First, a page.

An emergency locator transmitter.
o Pilot Certification. No specific certification is required under Class G.
o Visibility and Cloud Clearance. (1) Not lower than 3-SM visibility, (2) a cloud separation
of 500 feet below, or 1,000 feet above and 2000 feet horizontally.
o Equipment (Part 91.205 (c). In addition to the required equipment for Day VFR the
following equipment is required:
Approved position lights
An approved aviation red or aviation white anti-collision system.
An adequate source of electrical energy for all installed electrical and radio
One spare set of fuses, or three spare fuses of each king required, that are
o Pilot Certification. No specific certification is required under Class G at night
The above requirements will also be required for a Class E, surface area controlled airspace for noncommercial
powered civil airplanes but with the following differences:
o Visibility and cloud clearance. Not lower than (1) 3-SM visibility, (2) a cloud separation of
500 feet below, 1,000 feet above, and 2,000 feet horizontally.
o Special VFR weather. For pilots not certified or current for IFR operations, a special VFR
clearance will be required when (1) the visibilities are between 1-SM and 3-SM, or (2)
when the cloud layers are below 1,000 feet 0, when the cloud separation described
above can't be maintained.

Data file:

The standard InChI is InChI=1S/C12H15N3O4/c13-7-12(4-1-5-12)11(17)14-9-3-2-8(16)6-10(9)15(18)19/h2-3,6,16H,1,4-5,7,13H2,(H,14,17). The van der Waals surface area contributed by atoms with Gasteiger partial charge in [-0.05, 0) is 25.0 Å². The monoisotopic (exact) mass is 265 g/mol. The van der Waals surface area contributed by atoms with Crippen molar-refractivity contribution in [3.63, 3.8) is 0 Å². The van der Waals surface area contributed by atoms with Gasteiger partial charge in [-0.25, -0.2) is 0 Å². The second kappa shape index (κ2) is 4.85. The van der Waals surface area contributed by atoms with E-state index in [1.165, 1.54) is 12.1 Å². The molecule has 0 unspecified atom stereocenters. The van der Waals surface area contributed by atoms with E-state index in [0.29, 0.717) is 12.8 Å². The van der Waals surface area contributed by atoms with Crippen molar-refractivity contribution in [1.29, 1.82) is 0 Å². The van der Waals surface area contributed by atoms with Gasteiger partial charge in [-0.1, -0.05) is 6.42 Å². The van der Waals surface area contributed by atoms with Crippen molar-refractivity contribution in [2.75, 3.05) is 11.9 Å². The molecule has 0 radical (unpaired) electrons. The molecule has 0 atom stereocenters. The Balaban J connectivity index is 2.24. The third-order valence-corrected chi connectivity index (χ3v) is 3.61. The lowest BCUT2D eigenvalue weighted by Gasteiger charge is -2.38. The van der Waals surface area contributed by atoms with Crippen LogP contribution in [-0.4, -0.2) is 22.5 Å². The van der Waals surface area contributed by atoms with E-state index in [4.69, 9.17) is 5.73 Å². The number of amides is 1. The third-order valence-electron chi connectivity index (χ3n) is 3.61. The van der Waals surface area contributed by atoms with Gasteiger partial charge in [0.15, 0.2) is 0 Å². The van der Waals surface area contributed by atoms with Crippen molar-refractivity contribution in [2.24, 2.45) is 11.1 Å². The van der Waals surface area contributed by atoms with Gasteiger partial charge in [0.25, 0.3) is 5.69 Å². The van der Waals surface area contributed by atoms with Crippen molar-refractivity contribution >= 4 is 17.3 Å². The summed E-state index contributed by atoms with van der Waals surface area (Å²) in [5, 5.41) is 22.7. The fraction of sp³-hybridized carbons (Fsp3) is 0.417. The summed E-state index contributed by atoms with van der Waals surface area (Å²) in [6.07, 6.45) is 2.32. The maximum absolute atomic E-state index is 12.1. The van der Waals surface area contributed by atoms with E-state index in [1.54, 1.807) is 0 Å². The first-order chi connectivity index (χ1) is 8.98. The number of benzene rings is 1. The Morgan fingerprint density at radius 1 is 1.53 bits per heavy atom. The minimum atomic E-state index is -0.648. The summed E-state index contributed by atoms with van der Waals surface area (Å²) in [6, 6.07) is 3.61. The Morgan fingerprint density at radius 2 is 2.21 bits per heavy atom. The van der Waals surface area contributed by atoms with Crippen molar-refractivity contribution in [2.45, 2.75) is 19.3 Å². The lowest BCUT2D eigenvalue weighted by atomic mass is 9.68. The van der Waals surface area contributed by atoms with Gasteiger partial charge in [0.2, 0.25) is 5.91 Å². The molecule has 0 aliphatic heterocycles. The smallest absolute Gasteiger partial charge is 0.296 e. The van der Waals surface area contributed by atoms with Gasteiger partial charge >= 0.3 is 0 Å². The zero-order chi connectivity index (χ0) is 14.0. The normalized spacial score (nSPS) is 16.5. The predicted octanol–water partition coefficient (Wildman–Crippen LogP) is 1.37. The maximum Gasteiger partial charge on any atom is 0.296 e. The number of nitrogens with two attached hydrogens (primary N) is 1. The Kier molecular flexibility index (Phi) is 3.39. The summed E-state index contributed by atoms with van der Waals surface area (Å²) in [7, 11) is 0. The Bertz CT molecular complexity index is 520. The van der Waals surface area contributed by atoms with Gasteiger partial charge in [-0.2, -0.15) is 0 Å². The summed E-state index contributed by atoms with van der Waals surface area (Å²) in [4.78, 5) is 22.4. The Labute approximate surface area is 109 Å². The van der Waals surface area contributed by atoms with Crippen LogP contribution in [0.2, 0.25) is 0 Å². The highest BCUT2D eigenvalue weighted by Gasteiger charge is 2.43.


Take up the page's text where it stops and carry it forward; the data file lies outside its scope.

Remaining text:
o Equipment. All equipment currently applies.
There is no additional equipment requirements for Class E when minimums are
above 3-SM and cloud separation is maintained as defined above.
Under a Special VFR clearance, two-way communications needs to be
established, which will require some type of radio(s) (transmitter/receiver) to the
o Pilot Certification. No specific certification is required under Class E.
o Pilot Certification for Special VFR. No specific certification is required for a special VFR
in Class E.
o Visibility and cloud clearance. Same as Day VFR.
o Special VFR weather. Same as Day VFR.
o Equipment. All equipment currently required applies.
When weather conditions are above the minimums of (1) 3-SM and (2) a cloud
;"'1', separe1:iwl of 500 feet below, 1,000 feet above, and 2,000 feet horizontally, there
are now additional requirements.
Under a Special VFR at night in addition to a two-way communications, the
aircraft must meet the IFR equipment requirements. The following will be
required in addition to the VFR requirements:
Generator or alternator
Radios appropriate to facilities
Rate of turn indicator
o Pilot Certification. No specific certification is required under Class E at night.
o Pilot Certification for Special VFR. Pilot must have an IFR rating and meet the currency
requirements for a special VFR at night.
The final determination of whether a controlled airspace will be required or not at Wasilla Airport will
need to be evaluated by the FAA's Air Traffic Organization (ATO). If you have any questions, please
do not hesitate to contact me at (907) 373-9018 or at agiddings@cLwasilla.ak.us.
Archie Giddings, P.E.
Public Works Director